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12 Vein Therapy

Vein surgery is one of the most common cosmetic procedures performed in the U.S. Nearly half a million individuals had vein surgery every year in the mid 1990s. As technology advances and the surgery becomes simpler and more risk-free, the numbers continue to increase.

The vast majority of people with vein problems are women, particularly those who've been pregnant. Veins get worse with second pregnancies, though we're really not sure why. Heredity, weight gain, and hormones all seem to play a role.

Until the last few years, the only option besides tight compression stockings for the treatment of unsightly and uncomfortable varicose veins was major surgery requiring general anesthesia, occasionally involving a hospital stay of several days. It was a big procedure, which involved making as many as ten incisions of one-half to one inch in length and vigorously removing the veins with large instruments. It was a brutal process compared to modern methods, and the recovery period was longer and more difficult. Patients were often advised to have extended bed rest, as severe bruising occurred and infections were more frequent.

In the last few years, however, new therapies have been developed. "Sclerotherapy," or injection therapy, vein therapy, is a minor procedure that is easily done in a physician's office and has become commonplace. Vein removal using new "hooking techniques" with tumescent anesthetic (please read about tumescent anesthetic in chapter 13) is a relatively minor procedure usually done in an outpatient surgical center. In either case, the patient is up and on her feet soon after the procedure. Sclerotherapy is most effective for smaller veins (less than one eighth of an inch in diameter), while hooking is used for larger veins. Scarring is minimal compared to the old procedure, although any incision can be unsightly. There are also new lasers which can be used on the tiniest of spider veins.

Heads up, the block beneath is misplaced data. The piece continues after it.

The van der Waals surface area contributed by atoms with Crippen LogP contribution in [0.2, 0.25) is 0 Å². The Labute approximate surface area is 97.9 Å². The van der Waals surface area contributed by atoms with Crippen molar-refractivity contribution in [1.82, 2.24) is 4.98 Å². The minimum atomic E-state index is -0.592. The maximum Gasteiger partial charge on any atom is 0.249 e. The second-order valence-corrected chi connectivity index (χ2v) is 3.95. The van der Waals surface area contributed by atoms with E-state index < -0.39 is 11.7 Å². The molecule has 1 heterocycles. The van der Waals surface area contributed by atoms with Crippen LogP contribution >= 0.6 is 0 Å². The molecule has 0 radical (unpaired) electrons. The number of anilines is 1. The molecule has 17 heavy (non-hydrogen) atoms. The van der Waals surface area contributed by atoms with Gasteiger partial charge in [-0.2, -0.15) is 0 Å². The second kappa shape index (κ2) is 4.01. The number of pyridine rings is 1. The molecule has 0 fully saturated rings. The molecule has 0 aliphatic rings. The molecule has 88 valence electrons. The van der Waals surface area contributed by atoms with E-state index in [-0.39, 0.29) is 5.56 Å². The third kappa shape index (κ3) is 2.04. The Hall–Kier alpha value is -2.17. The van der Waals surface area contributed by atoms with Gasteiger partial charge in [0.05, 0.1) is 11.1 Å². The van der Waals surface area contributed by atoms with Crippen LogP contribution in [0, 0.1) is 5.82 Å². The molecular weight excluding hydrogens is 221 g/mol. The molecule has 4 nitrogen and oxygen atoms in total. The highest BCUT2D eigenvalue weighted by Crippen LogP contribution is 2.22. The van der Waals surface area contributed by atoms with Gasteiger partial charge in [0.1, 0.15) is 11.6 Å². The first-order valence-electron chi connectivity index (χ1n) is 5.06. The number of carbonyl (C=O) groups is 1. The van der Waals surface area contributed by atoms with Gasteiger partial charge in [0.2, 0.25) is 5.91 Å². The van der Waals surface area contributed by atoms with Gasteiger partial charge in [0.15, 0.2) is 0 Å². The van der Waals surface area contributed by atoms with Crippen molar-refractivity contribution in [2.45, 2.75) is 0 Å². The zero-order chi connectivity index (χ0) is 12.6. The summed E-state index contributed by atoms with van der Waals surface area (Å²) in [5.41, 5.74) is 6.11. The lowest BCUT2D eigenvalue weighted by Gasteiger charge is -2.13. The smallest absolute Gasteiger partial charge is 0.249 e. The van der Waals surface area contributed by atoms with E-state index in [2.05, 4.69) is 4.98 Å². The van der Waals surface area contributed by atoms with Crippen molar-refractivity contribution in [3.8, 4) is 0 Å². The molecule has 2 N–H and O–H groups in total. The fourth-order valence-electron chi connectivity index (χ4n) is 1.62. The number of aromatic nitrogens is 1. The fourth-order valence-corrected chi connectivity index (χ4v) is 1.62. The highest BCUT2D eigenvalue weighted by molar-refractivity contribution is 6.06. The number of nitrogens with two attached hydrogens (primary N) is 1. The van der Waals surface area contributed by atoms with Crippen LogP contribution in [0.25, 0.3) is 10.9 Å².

People seek help for vein problems when visual clues, such as bulging veins, brown pigment, "spider veins," and possibly even a firmer surface of the surrounding skin, indicate that the system isn't functioning properly. Veins carry the blood through the body and back to the heart. They have valves every inch or so, which keep the blood flowing in the proper direction. When these valves become defective, the blood is not conveyed back to the heart efficiently. Instead, the blood will "pool," usually in the legs because they're lowest and subjected to a long column of pressure. This can cause cosmetic problems — varicose and spider veins are not pretty. But in some cases, circulatory problems can occur, as well as aching legs. In the worst cases, circulation can be seriously affected and skin ulcers develop.

The beauty of vein treatments is that they can simply eliminate bad veins, which will then free the entire system to start running smoothly again. There are many, many extra veins, and the normal healthy ones simply take over when the bad ones are removed.


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